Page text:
But was she taking a stance at the market cross? This is where Paul Murray Kendall departs into one of his historical flights of fancy. In the text of Richard the Third, he writes, "When the troops of the King stormed triumphantly into the undefended town the next morning, they found Cicely, Duchess of York, and her sons Richard and George courageously awaiting them on the steps of the market cross." Only when one reads to the end of the paragraph in which this sentence appears does one find an end note, in which Kendall cites the passage from Hearne's Fragment quoted above and explains, "It is reported that Cecily and her two boys were found in the village. Since she was a woman of spirit and was apparently trying to protect her villagers, I have conjectured that she took her stance at the market cross" [italics mine]. Kendall may not have intended to mislead his readers, but it is nonetheless the fact that many, not bothering to flip to the end note, have come away with the conviction that it is established historical fact that Cecily outfaced the Lancastrians at the market cross. In fact, pace Kendall, one can't be sure from the wording of the fragment ("spoiled the Town and Castle, where-at he found the Duchess of York") that she was even in the village; it appears more likely that Cecily was within the castle walls.

So to sum up, while there was certainly looting and pillage at Ludlow, there's no evidence that Margaret was there, and none except for a twentieth-century historian's admitted conjecture that Cecily was defiantly standing at the market cross. As Stacey Schiff so aptly says in her new biography of Cleopatra, however, "For well over two thousand years, a myth has been able to outrun and outlive a fact." Thanks to the power of fiction and fictionalized history, there may be a lot of life left in the story of Cecily and Margaret facing off at the market cross.

10 comments:

Kathryn Warner said...

Yet another story repeated all over the place that proves to have little if any basis in fact, except for Kendall's biased conjectures!

Ragged Staff said...

Well put.

courtaud said...

Hi,
long time lurker here. Coming out of lurkedom because I'm happy to see one of mr. Kendall' 'conjectures'. I can confirm that people actually remember those conjectures as fact, Cecily bravely facing an enraged Margaret in the middle of the sacked town and all. It's not the only time mr. Kendal put his conjectures in the text and factual truth in the notes.

If you need a translation from "Registra quorundam abbatum monasterii S. Albani, qui sæculo XVmo. floruere", I think the translation should be:
"The King, hearing that said Lords had turned their back to him, and had run away shamefully and in confusion, soon, - having been before robbed and sacked by his own people the rich town of Ludlow, a town of the said duke of York, together with other towns in those parts, - dismissing again his people to their homes, changed his route toward Worcester; and once there, on advice of his Council, those he had with him by then, ordered to convene in a short time a Parliament in the city of Coventry, to restrain more strongly and lawfully those Lords; and appointed the day to begin said Parliament, it is, the 20th of November."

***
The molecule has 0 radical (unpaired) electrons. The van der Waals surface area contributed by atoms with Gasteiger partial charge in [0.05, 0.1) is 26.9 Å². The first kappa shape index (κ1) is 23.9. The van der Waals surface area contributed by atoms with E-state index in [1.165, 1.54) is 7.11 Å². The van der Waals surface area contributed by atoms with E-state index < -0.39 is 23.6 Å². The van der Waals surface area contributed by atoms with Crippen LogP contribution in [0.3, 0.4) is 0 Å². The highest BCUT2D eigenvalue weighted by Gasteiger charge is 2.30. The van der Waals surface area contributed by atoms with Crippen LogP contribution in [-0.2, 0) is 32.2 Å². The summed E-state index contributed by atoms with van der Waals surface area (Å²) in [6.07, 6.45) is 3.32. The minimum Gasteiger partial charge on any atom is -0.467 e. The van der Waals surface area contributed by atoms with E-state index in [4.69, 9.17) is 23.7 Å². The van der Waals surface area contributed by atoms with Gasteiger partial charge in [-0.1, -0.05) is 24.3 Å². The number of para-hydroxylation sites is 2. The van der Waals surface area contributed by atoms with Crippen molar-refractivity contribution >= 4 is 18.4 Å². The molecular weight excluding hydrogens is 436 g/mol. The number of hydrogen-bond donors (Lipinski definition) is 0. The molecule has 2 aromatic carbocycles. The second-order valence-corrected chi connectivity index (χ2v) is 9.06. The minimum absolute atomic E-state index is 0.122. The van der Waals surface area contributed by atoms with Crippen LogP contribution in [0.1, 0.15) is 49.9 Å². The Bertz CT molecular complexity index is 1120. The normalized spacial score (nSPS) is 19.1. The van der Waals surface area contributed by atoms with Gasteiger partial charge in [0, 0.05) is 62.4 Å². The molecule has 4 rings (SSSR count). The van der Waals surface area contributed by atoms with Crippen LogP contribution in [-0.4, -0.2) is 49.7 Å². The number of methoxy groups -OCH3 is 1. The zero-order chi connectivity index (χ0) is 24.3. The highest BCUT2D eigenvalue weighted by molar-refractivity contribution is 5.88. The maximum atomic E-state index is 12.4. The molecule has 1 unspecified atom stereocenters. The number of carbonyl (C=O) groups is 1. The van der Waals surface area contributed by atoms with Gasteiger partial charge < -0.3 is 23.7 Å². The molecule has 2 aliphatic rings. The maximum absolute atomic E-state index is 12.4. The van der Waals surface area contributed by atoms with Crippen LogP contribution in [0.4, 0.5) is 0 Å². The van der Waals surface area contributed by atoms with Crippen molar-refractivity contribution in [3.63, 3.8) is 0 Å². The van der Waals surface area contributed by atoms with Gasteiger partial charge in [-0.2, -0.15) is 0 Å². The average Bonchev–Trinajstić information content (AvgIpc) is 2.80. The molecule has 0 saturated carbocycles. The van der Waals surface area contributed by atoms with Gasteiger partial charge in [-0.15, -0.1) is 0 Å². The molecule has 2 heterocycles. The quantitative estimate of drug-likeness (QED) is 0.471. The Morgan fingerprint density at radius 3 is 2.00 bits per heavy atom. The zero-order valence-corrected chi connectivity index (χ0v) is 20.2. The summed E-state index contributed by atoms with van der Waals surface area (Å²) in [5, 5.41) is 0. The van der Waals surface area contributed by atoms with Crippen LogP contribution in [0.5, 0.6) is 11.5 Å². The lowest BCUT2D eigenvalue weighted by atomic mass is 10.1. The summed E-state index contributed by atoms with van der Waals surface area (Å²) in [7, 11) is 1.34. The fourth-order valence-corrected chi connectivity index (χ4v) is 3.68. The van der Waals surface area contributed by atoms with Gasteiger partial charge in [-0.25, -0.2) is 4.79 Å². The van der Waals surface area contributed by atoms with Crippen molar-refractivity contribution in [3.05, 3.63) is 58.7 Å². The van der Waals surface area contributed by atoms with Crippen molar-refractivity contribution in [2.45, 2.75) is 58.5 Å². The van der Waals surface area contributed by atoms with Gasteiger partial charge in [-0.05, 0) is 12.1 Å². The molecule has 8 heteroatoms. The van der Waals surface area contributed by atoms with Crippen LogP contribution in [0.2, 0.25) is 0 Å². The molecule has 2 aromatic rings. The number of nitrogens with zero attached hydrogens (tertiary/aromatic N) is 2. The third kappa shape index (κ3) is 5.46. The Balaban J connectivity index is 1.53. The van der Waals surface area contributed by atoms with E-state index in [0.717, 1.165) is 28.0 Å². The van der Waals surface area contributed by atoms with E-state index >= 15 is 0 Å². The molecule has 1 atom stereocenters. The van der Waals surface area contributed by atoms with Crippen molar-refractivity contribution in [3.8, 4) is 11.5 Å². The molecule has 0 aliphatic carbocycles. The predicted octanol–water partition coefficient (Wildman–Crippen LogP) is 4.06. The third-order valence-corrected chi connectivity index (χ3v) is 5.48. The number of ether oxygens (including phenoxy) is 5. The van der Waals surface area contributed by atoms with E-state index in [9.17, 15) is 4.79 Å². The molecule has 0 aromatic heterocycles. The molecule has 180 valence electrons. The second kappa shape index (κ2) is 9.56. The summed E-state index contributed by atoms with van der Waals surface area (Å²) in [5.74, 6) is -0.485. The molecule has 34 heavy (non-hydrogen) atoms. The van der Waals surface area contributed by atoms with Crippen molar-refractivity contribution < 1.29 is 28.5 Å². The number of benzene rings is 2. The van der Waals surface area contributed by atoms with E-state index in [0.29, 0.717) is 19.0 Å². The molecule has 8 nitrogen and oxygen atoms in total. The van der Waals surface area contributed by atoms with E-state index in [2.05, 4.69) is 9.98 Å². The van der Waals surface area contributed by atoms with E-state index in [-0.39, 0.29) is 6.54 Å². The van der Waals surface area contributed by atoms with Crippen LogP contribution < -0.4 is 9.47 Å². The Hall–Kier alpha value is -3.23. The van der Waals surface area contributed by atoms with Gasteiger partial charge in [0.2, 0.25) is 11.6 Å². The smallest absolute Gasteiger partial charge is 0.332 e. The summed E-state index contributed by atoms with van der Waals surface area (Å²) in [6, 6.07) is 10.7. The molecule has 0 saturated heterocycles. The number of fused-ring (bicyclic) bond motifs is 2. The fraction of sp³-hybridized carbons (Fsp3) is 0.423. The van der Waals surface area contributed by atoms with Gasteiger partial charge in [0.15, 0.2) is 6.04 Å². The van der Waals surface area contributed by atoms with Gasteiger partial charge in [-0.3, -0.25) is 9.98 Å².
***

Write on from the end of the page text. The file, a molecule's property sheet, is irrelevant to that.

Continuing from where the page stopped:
Susan Higginbotham said...

Kathryn, I'm really beginning to think that Kendall should be categorized as historical fiction.

Ragged Staff, thanks!

Courtaud, thanks so much for delurking and translating!

Anerje said...

GREAT POST! A friend of mine went to school with PMK's daughter - and sadly is a staunch Ricardian.

Susan Higginbotham said...

Thanks, Anerje!

trish wilson said...

PMK mislead his readers? That's an understatement if ever I read one!

And if you think his R3 is bad you should read take his take on Walpole, not so much for what’s in it as what isn’t. When it comes to cherry-picking PMK is no mean exponent.

A pity for him and others of his ilk I prefer skeletons particularly all those juicy ones that have been rattling out of their closets recently. You know what really amazes me not so much the skeletons as all those holding the keys to the various closets and seemingly unaware of it.

As for the skeleton in PMK’s own closet yum-yum.

A propos Anerje’s comment does anyone think it’s fair Amazon should allow Gillian Murray Kendal to post a favourable comment on her father’s book? Or for that matter any member of R3S particularly given the equally disfavourable comments passed on the likes of Hicks and Weir?

Anerje said...

oh, Trish, that's contentious. I expect if she publishes under her full name, then everyone knows she's doing her father a favour. Btw, just caught up with your Tewkesbury comment previously - very interesting. I would love to see a re-enactment there.

trish wilson said...

Contentious Anerje? Whoops! Another understatement.

As regards the battle re-enactment it takes place every year and next year will take place on 9-10th July both on Saturday and Sunday.

Do go if you can as I can thoroughly recommend it. I learnt more on that one visit to Tewkesbury Medieval Fayre than any amount of pouring over books in the British Library. I was really staggered to learn that by 1471 hand firearms albeit primitive were already in use along with artillery There's also a reconstruction of the Yorkist camp which covers all the aspects of medieval military life from the royals to the foot soldier.

It was a real fun day out and if you want to learn more just log on to www.tewskesburymedievalfestival.orgsking As it is I am absolutely fascinated by both archery and falconry which are enjoying a revival in the UK and looking into it further. Just one word of caution – don’t forget to take the ear-plugs. That medieval artillery doesn’t half go off with a bang! That notwithstanding I hope to be back on 9th July.

Anerje said...

Thanks for the info on Twekesbury.